Lectionary Reflections: Feast of the Holy Family [c] December 27, 2015

Engaging Faith | Mon, Dec 21, 2015

By John Bucki, SJ
Source: Center of Concern

Feast of the Holy Family [c]

December 27, 2015


Sirach 3:2-6, 12-14 or 1 Samuel 1:20-22, 24-28

Colossians 3:12-21 or Colossians 3:12-17 (See note below.)

Luke 2:41-52



December 26 – January 1: Kwanza

December 28: Feast of the Holy Innocents

January 1: World Day of Prayer for Peace

January 1: Solemnity of the Blessed Virgin Mary, the Mother of God

January 3: Epiphany of the Lord 

January 3 – 9: National Migration Week



Learning to practice the virtue of solidarity means that “loving our neighbor” has global dimensions in an interdependent world.

-U.S. Bishops, Sharing Catholic Social Teaching: Challenges and Directions

 To overcome today's individualistic mentality, a concrete commitment to solidarity and charity is needed, beginning in the family.

-John Paul II, The Hundredth Year, 49

The solidarity which binds all people together as members of a common family makes it impossible for wealthy nations to look with indifference upon the hunger, misery and poverty of other nations whose citizens are unable to enjoy even elementary human rights. The nations of the world are becoming more and more dependent on one another and it will not be possible to preserve a lasting peace so long as glaring economic and social imbalances persist.

-John XXIII, Mater et Magistra, 157

… violence against any person is contrary to Jesus' gospel message to "love one another as I have loved you." When violence toward women is tolerated, it helps to set the stage for violent acts against other groups as well.

-Bishops’ Committee on Marriage and Family Life, When I Call for Help: A Pastoral Response to Domestic Violence Against Women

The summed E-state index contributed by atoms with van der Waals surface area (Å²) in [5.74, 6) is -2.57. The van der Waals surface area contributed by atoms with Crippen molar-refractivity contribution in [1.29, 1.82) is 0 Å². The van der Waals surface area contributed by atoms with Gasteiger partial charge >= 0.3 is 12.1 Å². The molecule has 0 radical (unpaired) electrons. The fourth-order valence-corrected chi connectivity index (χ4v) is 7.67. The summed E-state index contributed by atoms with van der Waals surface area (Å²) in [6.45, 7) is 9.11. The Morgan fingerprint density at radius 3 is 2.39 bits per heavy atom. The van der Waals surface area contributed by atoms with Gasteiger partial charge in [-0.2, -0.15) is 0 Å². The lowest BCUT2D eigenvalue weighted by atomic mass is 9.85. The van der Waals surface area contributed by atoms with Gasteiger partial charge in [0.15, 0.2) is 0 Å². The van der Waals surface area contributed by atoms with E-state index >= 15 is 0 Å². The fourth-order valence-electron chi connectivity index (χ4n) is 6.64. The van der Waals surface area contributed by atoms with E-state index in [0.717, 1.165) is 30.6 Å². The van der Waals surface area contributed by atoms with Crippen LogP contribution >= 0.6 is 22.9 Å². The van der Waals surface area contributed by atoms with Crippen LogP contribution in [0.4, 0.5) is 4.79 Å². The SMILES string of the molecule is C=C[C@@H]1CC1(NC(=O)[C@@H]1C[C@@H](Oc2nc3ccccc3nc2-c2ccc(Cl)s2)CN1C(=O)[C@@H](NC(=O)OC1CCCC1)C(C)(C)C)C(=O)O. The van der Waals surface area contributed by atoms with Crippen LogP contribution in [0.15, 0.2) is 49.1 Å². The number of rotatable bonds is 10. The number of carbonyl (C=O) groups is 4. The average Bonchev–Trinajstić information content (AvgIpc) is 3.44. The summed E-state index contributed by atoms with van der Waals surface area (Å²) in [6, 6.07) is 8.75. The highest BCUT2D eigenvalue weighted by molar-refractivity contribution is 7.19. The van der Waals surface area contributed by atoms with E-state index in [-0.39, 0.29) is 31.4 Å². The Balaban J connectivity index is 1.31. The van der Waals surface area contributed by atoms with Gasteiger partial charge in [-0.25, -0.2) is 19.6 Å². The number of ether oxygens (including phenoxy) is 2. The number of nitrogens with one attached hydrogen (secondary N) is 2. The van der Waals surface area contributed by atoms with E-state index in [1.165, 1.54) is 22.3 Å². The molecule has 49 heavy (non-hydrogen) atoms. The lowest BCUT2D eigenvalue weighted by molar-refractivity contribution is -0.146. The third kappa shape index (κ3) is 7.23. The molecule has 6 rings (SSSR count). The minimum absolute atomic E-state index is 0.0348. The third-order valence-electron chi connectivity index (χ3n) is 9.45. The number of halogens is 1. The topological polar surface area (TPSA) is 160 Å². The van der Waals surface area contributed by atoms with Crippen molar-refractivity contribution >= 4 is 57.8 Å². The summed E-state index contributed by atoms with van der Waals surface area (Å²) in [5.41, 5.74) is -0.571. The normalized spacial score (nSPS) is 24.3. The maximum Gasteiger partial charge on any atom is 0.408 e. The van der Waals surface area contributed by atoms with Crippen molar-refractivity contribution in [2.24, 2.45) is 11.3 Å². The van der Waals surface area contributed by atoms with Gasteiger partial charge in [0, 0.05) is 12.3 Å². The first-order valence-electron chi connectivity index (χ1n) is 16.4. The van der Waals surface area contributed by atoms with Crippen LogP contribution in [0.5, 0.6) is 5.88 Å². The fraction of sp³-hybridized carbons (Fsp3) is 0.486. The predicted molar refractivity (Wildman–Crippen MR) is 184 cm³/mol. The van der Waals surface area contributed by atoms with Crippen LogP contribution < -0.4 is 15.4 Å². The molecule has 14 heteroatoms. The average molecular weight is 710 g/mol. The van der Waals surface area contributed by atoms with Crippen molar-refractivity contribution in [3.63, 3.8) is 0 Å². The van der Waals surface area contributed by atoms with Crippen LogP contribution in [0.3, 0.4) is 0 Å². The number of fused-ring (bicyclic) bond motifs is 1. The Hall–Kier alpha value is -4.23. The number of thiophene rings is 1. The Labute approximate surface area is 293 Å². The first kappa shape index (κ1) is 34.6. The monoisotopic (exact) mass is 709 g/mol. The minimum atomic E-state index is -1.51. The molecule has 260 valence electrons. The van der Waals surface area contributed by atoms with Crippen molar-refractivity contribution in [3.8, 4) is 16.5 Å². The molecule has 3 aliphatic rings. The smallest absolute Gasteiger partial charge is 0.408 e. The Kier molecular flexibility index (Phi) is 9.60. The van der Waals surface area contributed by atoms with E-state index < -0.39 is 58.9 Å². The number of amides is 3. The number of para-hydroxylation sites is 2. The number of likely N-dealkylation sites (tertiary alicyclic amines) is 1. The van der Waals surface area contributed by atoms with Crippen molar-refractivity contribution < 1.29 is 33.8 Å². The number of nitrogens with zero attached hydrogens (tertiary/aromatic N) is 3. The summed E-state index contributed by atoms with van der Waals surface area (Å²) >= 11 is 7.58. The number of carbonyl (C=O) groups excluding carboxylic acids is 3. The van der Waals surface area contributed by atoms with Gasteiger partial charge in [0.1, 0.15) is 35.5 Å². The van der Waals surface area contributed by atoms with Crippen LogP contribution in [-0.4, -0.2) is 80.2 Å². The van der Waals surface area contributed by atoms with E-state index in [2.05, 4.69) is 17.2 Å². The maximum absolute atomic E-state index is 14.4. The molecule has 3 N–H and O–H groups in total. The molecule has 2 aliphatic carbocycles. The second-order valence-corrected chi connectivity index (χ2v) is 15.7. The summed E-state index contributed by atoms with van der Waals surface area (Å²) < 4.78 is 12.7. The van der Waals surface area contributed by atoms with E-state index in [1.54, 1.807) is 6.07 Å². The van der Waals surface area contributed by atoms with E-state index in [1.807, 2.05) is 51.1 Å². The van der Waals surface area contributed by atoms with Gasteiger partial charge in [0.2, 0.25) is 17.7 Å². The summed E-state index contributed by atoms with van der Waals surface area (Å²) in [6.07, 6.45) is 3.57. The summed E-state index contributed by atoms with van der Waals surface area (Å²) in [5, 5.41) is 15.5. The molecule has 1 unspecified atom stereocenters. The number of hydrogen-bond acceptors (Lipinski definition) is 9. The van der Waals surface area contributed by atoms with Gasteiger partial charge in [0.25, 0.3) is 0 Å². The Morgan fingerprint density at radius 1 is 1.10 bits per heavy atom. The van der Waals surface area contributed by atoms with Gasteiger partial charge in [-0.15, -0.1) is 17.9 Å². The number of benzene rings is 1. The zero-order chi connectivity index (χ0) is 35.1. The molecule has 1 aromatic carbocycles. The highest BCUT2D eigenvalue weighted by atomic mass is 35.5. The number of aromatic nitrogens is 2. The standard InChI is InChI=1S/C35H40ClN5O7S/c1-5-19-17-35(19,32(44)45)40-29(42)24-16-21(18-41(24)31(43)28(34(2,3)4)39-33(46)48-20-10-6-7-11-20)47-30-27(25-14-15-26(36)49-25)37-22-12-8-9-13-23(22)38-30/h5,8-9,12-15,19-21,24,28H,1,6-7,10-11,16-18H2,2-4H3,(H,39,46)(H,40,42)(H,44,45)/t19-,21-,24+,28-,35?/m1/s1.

It is so important to listen! Husbands and wives need to communicate to bring happiness and serenity to family life. 

-Pope Francis @Pontifex, December 16, 2014

Laying down one’s life out of love is not easy. … I think of all those parents, all those families who lack employment or workers’ rights, and how this is a true cross. How many sacrifices they make to earn their daily bread! It is understandable that, when these parents return home, they are so weary that they cannot give their best to their children.  I think of all those families which lack housing or live in overcrowded conditions. Families which lack the basics to be able to build bonds of closeness, security and protection from troubles of any kind.  I think of all those families which lack access to basic health services.

-Pope Francis, Visit to Philadelphia, September 26, 2015 


Thoughts for Your Consideration

Catholic Social Teaching invites all the people of our world to live in solidarity. The verses from Sirach about care for parents remind us of our social responsibility for one another both within our families and within the worldwide human family.


To read the rest of this reflection from John Bucki, SJ, as well as his reflection questions, faith in action links, prayers of intercession and prayer meditations, become a member of Education for Justice

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